In an article in the LA Times this weekend, Sam Calavitta was celebrated as an extraordinary high school math teacher. The author wrote “think drill sergeant and trusted advisor” in his description of Sam. In an earlier post I wrote about the need to set both high standards and be on the side of your people in teaching and leadership. Sometimes it’s hard to visualize what this means in practice, and the article brings the concept to life. It sounds like Sam is a terrific role model for anyone working to make a difference in the classroom — and well beyond it.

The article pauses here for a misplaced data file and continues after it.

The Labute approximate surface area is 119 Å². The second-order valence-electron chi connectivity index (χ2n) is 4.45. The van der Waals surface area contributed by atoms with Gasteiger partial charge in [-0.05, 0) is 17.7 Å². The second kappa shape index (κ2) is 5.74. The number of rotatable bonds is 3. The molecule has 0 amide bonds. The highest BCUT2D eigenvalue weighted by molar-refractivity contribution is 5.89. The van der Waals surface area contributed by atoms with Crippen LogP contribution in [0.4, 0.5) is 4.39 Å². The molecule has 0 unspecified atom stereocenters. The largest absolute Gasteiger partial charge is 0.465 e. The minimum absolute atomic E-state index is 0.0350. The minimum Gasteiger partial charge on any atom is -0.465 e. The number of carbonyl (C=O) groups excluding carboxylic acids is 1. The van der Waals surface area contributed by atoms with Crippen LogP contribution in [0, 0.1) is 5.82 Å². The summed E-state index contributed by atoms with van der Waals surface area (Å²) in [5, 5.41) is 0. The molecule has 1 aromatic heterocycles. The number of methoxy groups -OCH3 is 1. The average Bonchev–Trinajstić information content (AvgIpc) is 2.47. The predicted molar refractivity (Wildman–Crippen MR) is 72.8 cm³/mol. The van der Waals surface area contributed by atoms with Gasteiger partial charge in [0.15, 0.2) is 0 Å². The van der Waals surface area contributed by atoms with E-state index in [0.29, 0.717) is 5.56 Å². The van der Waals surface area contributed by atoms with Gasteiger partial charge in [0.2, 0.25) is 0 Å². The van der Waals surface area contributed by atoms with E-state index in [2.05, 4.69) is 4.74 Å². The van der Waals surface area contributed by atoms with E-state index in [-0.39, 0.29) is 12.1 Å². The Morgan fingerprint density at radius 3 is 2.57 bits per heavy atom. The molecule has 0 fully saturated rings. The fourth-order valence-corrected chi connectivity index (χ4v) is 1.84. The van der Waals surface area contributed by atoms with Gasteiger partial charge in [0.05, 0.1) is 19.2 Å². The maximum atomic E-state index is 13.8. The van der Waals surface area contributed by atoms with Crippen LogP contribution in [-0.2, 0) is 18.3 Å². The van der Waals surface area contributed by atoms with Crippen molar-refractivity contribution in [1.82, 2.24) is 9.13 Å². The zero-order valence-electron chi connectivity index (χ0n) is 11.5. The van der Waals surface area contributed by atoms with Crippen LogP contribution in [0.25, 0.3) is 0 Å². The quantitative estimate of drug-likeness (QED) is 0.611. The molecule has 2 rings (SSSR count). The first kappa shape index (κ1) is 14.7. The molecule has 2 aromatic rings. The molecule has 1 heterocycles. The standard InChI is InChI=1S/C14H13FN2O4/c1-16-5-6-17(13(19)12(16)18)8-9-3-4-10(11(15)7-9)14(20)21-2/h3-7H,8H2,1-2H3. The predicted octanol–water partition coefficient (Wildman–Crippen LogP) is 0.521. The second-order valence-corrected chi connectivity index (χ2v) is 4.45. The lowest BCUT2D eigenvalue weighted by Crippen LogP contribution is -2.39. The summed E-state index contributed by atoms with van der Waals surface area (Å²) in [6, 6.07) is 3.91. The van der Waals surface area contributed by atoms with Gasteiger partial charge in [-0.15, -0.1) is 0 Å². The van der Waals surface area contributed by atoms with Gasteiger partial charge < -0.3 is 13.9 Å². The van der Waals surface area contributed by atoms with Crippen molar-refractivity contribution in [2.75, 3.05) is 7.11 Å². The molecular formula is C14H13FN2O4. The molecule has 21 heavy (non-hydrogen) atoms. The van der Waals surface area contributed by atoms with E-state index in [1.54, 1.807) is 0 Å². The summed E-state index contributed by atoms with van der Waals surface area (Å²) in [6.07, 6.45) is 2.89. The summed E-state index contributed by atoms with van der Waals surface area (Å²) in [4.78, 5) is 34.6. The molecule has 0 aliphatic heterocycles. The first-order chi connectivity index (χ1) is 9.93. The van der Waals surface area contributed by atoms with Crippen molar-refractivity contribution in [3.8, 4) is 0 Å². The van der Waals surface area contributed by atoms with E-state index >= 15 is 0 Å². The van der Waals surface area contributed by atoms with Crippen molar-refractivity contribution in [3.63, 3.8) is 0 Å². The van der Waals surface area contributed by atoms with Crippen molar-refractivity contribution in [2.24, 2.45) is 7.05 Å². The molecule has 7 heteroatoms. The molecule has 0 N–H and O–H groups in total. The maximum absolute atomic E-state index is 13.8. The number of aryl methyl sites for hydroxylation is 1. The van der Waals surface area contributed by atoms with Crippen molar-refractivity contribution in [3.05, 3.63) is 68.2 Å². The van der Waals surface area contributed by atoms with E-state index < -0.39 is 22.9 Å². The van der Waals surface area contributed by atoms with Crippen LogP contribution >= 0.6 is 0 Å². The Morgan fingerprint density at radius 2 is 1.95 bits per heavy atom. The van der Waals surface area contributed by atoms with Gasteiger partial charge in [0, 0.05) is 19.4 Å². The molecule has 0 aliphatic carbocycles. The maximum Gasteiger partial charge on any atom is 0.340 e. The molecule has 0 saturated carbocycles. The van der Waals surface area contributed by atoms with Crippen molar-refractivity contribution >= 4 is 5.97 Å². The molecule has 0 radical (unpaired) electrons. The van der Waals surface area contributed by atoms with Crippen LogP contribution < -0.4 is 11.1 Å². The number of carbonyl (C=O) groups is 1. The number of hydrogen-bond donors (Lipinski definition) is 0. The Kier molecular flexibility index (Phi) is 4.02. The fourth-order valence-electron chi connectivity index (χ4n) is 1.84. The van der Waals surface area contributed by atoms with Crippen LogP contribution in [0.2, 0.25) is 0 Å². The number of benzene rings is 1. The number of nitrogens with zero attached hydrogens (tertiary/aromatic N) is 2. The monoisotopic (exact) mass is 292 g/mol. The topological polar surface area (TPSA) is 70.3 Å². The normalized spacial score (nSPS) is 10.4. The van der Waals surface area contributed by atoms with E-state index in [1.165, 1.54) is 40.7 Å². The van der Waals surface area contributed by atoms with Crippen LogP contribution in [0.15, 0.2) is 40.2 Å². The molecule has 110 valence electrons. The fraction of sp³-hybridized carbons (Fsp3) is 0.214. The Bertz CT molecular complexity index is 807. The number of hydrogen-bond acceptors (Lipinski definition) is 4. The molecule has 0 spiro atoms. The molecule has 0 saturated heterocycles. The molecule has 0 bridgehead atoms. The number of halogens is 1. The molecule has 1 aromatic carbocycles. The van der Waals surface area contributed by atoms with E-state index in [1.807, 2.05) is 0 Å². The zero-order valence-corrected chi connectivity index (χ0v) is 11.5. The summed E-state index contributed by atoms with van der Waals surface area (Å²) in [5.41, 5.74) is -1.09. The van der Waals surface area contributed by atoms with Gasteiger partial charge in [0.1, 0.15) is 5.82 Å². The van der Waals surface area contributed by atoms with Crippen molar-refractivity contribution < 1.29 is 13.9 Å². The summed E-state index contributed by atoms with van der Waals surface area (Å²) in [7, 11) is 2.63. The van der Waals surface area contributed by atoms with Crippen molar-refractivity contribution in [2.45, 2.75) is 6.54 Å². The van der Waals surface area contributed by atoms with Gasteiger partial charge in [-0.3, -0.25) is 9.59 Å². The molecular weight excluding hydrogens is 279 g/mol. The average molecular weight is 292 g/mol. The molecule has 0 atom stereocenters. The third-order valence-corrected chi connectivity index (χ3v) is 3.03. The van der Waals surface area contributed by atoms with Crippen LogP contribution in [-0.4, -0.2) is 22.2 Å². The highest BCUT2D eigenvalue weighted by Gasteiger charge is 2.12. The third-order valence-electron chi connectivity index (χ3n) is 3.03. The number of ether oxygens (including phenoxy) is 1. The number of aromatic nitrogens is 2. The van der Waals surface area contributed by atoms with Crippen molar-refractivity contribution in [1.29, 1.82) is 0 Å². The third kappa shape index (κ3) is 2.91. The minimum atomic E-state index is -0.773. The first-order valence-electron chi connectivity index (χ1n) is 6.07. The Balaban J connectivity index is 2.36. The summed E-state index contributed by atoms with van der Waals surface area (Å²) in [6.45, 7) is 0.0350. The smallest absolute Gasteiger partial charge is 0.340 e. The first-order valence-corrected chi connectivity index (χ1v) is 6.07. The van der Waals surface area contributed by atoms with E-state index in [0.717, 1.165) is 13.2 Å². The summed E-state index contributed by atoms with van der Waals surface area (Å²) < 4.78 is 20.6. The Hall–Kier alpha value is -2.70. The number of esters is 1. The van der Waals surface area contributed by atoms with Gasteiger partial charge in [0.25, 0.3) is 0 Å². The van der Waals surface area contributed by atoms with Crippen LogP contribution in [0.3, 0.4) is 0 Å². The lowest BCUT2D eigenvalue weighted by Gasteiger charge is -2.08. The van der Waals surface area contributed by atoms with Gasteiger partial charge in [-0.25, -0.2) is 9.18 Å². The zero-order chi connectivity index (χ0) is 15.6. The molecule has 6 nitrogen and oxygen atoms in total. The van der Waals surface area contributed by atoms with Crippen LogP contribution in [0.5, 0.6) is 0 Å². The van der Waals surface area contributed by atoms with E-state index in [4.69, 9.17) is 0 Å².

Sam sees himself as a math coach. We often think of teaching and coaching as very different activities, but the differences are superficial. I stumbled on to how similar they are when my dream to coach college basketball was derailed by an injury. I thought I left coaching behind when I became a teacher, a painful decision at the time, but I soon realized I was coaching every day in the classroom.
The article ended with a poignant quote by Sam. It speaks to another truth in both teaching and leadership, which is that when it works, it’s not a one-way gift:
If you want to make a difference in a kid’s life, you have to first of all let them know that they make a difference in your life.